May 27, 2009

Animal Torture as Art, Hate Mail and Privacy

In 2007, Guillermo Vargas, a supposed artist, paid local children to catch a stray dog. He then tied the dog to a leash next to a bowl which said, "You are what you eat," and let the animal starve to death. He was later invited to recreate the installation at the 2008 Bienal Centroamericana Honduras.

Personally, I quite like the idea of showing that one is what one eats but that's what you have the "Ce n'est pas une pipe" genre of art for, what you have modern animation for, not what you use as an excuse to be inexcusably cruel and abusive. Yes, animals do starve. So do people. But usually not because some jerk's decided that watching them starve might be artistic. Also, I can sort of understand one person being cruel but I cannot even begin to comprehend what the people who saw the installation were doing — surely, they could have given the dog some food and rescued him — and what were the judges thinking when they chose Vargas to be one of the artists to represent his country, Costa Rica, at the Bienal Centroamericana?

Unless we've become so used to cruelty that we don't see anything wrong in voluntarily starving a living being to death. Or unless that is now acceptable art.




A Dutch artist named Katinka Simonse (Tinkebell) seems to be the another person who treats torturing animals as art. Among other things, she killed her cat in 2004, skinned it and made it into a purse. She seems to have called the 'project' 'My dearest cat Pinkeltje'. There isn't too much to be said about her having done that. People who don't get why that isn't acceptable to do such things are unlikely to have enlightenment dawn simply because they're told that it isn't OK or because such legal enactments as the (Dutch) Health and Well-being Act for Animals exist. And the trouble is that there really doesn't seem to be a shortage of people who engage in torture masquerading as art. Take Theo van Meerendonk, another Dutch artist, for example, who, in 2004, covered a goldfish in paint and left it to flounder until it died. He was convicted of 'torturing a goldfish without a reasonable purpose'. Somehow, it's difficult to fathom how he could even have come up with such an idea.

Coming back to Tinkebell, her latest project 'Dearest Tinkebell' finds its base in what she did to her cat. Not too surprisingly, there were a number of people who weren't thrilled with what she had done, and between 2004 and 2008, she received a large quantity of hate mail. What she's now done is compiled this mail and self-published it (after having had her publisher back out because of the copyright and privacy issues involved).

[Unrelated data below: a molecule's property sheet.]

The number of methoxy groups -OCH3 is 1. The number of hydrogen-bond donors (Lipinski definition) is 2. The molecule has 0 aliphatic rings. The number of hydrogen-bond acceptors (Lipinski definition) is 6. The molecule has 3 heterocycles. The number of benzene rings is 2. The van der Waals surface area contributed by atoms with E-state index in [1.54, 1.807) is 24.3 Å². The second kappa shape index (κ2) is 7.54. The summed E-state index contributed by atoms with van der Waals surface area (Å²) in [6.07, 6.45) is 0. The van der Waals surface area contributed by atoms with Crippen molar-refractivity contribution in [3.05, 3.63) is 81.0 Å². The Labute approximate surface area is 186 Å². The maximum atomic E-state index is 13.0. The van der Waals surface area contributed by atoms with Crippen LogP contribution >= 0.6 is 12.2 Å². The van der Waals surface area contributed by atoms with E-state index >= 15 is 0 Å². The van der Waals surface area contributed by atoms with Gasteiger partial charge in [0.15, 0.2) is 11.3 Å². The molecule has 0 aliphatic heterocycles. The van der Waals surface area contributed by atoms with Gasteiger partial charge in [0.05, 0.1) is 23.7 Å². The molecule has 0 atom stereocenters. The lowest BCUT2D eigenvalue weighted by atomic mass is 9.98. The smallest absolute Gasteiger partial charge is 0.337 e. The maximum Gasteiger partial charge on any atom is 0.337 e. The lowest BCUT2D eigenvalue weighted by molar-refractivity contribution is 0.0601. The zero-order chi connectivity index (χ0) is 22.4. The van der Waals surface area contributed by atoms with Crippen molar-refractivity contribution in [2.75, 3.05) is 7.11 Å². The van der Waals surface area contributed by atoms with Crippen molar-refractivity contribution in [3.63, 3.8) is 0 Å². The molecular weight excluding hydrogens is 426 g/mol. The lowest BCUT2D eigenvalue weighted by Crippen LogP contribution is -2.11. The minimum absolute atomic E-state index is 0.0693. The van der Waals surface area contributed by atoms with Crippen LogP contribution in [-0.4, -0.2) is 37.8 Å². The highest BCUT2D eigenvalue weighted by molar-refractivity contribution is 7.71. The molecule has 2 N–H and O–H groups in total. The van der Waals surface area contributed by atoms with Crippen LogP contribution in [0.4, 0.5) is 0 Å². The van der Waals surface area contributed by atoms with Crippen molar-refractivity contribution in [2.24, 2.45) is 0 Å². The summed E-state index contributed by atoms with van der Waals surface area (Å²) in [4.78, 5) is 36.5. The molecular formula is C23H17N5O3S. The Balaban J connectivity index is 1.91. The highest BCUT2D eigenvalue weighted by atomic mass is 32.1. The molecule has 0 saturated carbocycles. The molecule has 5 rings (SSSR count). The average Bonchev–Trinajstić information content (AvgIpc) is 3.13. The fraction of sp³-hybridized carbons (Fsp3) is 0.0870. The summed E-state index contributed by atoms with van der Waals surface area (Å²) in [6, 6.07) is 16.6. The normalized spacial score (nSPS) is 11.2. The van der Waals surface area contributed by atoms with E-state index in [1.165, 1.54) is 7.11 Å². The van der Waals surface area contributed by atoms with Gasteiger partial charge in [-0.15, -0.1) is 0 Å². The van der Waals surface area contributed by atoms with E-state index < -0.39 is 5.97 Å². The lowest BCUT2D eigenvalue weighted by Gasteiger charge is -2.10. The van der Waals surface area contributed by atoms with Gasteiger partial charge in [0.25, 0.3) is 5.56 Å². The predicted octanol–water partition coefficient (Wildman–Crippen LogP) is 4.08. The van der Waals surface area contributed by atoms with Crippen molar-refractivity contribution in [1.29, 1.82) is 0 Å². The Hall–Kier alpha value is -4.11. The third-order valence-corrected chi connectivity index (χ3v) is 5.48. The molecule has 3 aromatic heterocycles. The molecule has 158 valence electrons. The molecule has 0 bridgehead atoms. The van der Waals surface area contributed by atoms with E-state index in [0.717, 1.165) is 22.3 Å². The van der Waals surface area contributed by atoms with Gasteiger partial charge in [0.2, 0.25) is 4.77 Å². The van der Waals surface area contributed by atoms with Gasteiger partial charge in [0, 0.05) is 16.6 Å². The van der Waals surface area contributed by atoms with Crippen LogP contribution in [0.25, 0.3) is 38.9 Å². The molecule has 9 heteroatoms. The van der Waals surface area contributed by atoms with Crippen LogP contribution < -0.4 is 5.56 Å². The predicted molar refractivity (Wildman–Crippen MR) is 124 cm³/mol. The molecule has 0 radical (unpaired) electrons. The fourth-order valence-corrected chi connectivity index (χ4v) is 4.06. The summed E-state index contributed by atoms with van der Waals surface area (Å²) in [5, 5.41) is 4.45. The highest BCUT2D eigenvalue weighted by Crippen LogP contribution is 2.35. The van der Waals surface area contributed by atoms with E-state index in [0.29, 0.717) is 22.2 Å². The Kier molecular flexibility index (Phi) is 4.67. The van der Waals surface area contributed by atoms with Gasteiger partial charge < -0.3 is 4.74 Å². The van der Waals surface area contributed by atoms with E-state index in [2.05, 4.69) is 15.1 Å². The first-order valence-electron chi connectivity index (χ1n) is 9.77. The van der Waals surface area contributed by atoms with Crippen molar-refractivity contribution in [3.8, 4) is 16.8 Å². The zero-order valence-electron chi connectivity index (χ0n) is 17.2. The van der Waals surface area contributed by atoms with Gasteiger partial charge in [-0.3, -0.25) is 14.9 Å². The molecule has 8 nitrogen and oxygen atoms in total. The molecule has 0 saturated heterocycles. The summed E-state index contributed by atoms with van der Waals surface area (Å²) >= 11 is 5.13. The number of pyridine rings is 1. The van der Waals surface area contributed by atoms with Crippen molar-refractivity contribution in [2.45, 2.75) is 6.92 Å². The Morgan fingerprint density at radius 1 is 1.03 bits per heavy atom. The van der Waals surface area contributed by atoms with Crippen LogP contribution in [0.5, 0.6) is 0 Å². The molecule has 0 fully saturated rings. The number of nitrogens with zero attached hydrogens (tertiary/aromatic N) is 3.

What's creating a stir in legal circles is that she's not only published the mail itself but that she's also published information about its senders. Another artist named Coralie Vogelaar helped her collate information about the persons who sent her the mail. She says that all the information she's got is publicly available and that it was all legally obtained but even if that's the case, it raises some interesting questions. Among others: a) can information which has been posted on, say, a social networking site be collected, compiled and published by a third person? b) can hate mail (or, for that matter, any other mail) be republished without the consent of its senders (which, in this case, the artist does not seem to have obtained)?

And so, the book contains not just the hate mail itself but also the names of the persons who sent the mail along with their addresses and other identifying information. In some cases, this seems to include photographs of the senders. (In case you're wondering who sends hate mail as a general rule, yes, in most part, (it appears from the photos, etc. in the book that) it is bored American teenagers but there are others too.

The fact that the senders sent the mail not intending that it be compiled and published should ensure that if they or any of them should choose to do so, they would be able to get a court order to restrain distribution/sale of the book. If not anything else, they own the copyright in the letters. The fact that the letters are hate mail doesn't change the ownership of copyright nor does it change the fact that by publishing the mail without the senders' permission, the artist is effectively infringing the copyright of the authors of the letters. And similar arguments regarding copyright would exist with regard to the photos of senders downloaded off the net. When it comes to privacy though, the issue could be murky considering that, if what the artist claims is true, the information was made publicly available by the senders themselves.

In all probability, such issues will soon become clearer. Considering how willing people are to go to court these days, it's likely that it'll only be a matter of time before one or more of the senders of the hate mail approaches a court seeking some form of remedy.

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